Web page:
Boehner says Obama misuses Air Force One for political trips. Is he right?
Using taxpayer dollars to fly to battleground states to make political points is 'pathetic,' Boehner says. But presidents running for reelection are often accused of using perks of office to unfair advantage – and guidelines are not clear.
House Speaker John Boehner (R) of Ohio on Thursday said that President Obama should reimburse taxpayers for recent trips to college campuses in North Carolina, Colorado, and Iowa where he pressured Republicans to keep college loan costs from skyrocketing.
Those appearances were political, said Mr. Boehner, and thus his Air Force One travel and other expenses should be paid for by the Democratic Party. The speaker complained that Mr. Obama spent most of his time lambasting Republicans for inaction on a problem that, in fact, the GOP is trying to fix.
“For the president to make a campaign issue and then to travel to three battleground states and go to three large college campuses on taxpayers’ money to try to make this some political issue is pathetic,” said Boehner at a morning briefing with reporters.
White House spokesman Jay Carney later in the day replied that the president was simply discussing an important issue in the furtherance of his duties. By making such a big deal out of the impending student loan rate rise, Obama got the GOP to start talking about striking a deal, said Mr. Carney.
“It is eminently obvious that the president was out talking about a policy issue,” said Carney. “This is official business. And he did it effectively.”
Student loan interest rate aside, Boehner and Carney here are engaging in an interesting debate. When is presidential travel official? When is it political? Are there government rules that draw that line?
Yes, there are. But we’ll note in advance that this is an area that has long been contentious. White House incumbents running for reelection are almost always accused of using the perks of office to gain an unfair reelection advantage.
According to a 2010 Congressional Research Service Report on “Presidential Travel: Policy and Costs,” recent White House occupants have decided whether a trip is political or not by invoking guidelines developed by the Department of Justice’s Office of Legal Council (OLC) in 1982, during the Reagan administration.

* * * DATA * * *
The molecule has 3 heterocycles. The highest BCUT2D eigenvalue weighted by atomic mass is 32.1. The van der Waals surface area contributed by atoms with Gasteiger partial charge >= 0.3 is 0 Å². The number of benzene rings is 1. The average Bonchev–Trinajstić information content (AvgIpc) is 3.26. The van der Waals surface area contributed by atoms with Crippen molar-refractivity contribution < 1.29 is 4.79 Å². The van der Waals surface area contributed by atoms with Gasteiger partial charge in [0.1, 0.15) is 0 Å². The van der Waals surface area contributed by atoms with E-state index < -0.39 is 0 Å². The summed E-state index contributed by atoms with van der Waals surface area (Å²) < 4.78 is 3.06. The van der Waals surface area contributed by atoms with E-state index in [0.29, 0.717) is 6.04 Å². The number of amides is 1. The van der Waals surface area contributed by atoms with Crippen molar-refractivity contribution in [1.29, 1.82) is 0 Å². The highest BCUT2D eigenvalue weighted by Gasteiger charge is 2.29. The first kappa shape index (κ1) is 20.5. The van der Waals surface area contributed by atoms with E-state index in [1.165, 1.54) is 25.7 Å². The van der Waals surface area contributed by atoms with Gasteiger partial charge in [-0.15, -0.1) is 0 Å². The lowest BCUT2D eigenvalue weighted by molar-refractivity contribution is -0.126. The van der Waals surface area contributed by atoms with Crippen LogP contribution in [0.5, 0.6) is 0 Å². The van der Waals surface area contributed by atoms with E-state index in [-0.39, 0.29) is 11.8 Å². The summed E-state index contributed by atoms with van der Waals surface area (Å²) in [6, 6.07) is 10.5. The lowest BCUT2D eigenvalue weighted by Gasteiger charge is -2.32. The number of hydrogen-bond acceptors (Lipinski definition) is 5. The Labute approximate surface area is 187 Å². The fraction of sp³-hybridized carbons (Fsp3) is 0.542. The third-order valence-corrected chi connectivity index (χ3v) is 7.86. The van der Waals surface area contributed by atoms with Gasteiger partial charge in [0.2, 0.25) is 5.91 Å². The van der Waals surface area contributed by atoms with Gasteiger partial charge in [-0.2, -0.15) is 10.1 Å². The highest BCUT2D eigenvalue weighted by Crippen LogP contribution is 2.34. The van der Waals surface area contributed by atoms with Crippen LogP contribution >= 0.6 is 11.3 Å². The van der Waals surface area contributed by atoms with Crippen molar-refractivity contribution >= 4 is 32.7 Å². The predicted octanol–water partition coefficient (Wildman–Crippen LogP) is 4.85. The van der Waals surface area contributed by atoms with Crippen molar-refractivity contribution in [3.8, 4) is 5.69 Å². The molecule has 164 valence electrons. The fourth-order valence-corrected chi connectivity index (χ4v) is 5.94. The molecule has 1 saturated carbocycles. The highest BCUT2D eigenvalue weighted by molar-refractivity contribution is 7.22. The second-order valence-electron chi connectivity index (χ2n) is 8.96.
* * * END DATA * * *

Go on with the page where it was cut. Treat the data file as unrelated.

According to these guidelines, a trip or portion thereof is political if its primary purpose involves the president’s position as the leader of his political party.
“Appearing at party functions, fundraising, and campaigning for specific candidates are the principal examples of travel which should be considered political,” according to the 1982 OLC rules.
On the other hand, travel for inspections, meetings, nonpartisan addresses, and such events should not be considered political, even if the events in question may have partisan consequences or concern issues on which national opinion is divided, according to the OLC.
“Travel and appearances by the President and Vice President to present, explain, and secure public support for the Administration’s measures are therefore an inherent part of the President’s and Vice President’s official duties,” reads the OLC ruling.
Hmm. We’d say that the definition of political travel here is fairly narrow, and the definition of official travel fairly broad. The Republican National Committee has filed a formal complaint with the Government Accountability Office alleging that Obama has misused Air Force One and other federal resources for electoral purposes, but if the 1982 ruling is any guide, we’d say the GAO isn’t going to be getting back to the RNC anytime soon.